Filed under Arts & Entertainment, Character, Ethics Alarms Award Nominee, Etiquette and manners, Family, Gender and Sex, Journalism & Media, Popular Culture, Religion and Philosophy, U.S. Society

A Lesson In The Dangers of Wise-assery, Hindsight Bias, And Moral Luck


Once upon a time, a fat, spectacled, pleasant amateur song parodist sold millions of records with what middle-aged college grads thought were witty musical critiques of Sixties life and culture. His name was Allan Sherman, and one of those witty songs was this:

Therein lies some useful lessons which we all should absorb:

1. What seems like a valid opinion today might well seem incredibly stupid to virtually everybody later.

2. Venturing outside your expertise is always risky.

3.  Everything seems obvious in hindsight. In most cases, it was anything but.

4. Yesterday’s wit is tomorrow’s ignorance.

5. Whether your opinion is going to make you look like a prophet or a fool is often nothing but moral luck.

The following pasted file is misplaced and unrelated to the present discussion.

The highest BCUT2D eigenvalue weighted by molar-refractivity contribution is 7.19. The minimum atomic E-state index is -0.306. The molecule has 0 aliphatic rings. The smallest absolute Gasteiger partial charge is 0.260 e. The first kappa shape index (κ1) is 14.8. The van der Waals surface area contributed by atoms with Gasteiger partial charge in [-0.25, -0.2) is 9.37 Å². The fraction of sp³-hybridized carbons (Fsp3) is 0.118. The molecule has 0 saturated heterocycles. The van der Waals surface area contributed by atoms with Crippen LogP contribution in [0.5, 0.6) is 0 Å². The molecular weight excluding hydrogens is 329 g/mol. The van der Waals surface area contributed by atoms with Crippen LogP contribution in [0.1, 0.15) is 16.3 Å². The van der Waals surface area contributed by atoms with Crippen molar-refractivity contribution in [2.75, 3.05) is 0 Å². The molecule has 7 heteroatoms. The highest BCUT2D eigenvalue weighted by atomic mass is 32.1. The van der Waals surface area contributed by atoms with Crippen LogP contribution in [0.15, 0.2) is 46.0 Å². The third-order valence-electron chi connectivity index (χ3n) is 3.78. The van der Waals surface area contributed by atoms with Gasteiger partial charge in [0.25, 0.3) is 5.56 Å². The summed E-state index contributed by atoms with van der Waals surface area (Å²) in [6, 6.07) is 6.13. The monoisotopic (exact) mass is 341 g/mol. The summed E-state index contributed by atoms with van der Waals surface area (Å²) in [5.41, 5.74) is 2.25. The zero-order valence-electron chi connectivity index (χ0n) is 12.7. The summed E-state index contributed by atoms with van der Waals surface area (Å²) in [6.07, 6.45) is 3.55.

6. Criticizing someone for views proven invalid by subsequent developments no one could have foreseen is consequentialism, and unfair.

7. People will do it anyway.

8. We are all Allan Sherman. We just don’t know how.

It’s hard to imagine now that John, Paul, George and Ringo are icons and deserving ones, but back in 1964 it was considered wise and clever to make fun of their hair, their fans and pronounce them untalented hacks. At the beginning of the British invasion, many sophisticates regarded the Beatles as indistinguishable from the legendary Dave Clark Five, and a passing fancy no more significant that the hula hoop.

Mock them now at your peril. Your time will come…in fact, it probably already has.



Filed under Arts & Entertainment, Character, Popular Culture

Ethics Quiz: Al Roker’s Unethical Selfie And Malfunctioning Ethics Alarm


The question here is a simple one.

On the scene of the devastating flooding in South Carolina, Today Show weather man Al Roker tweeted a selfie of him and  NBC colleagues beaming happily in front of a collapsed highway and a trapped car, with the caption “My crew and I getting ready to report on East Coast flooding from S. Carolina on @NBCNightlyNews with Kate Snow.”

Yes, after many complained on social media about the discordant juxtaposition of cheerful self-promotion and tragedy, Roker apologized, but not before.  The basic question is “What the hell is the matter with these people?“, or as today’s Ethics Alarms Ethics Quiz asks,

Is Roker’s insensitivity signature significance of a malfunctioning ethics alarm, or just an excusable one-time mistake?

Continue reading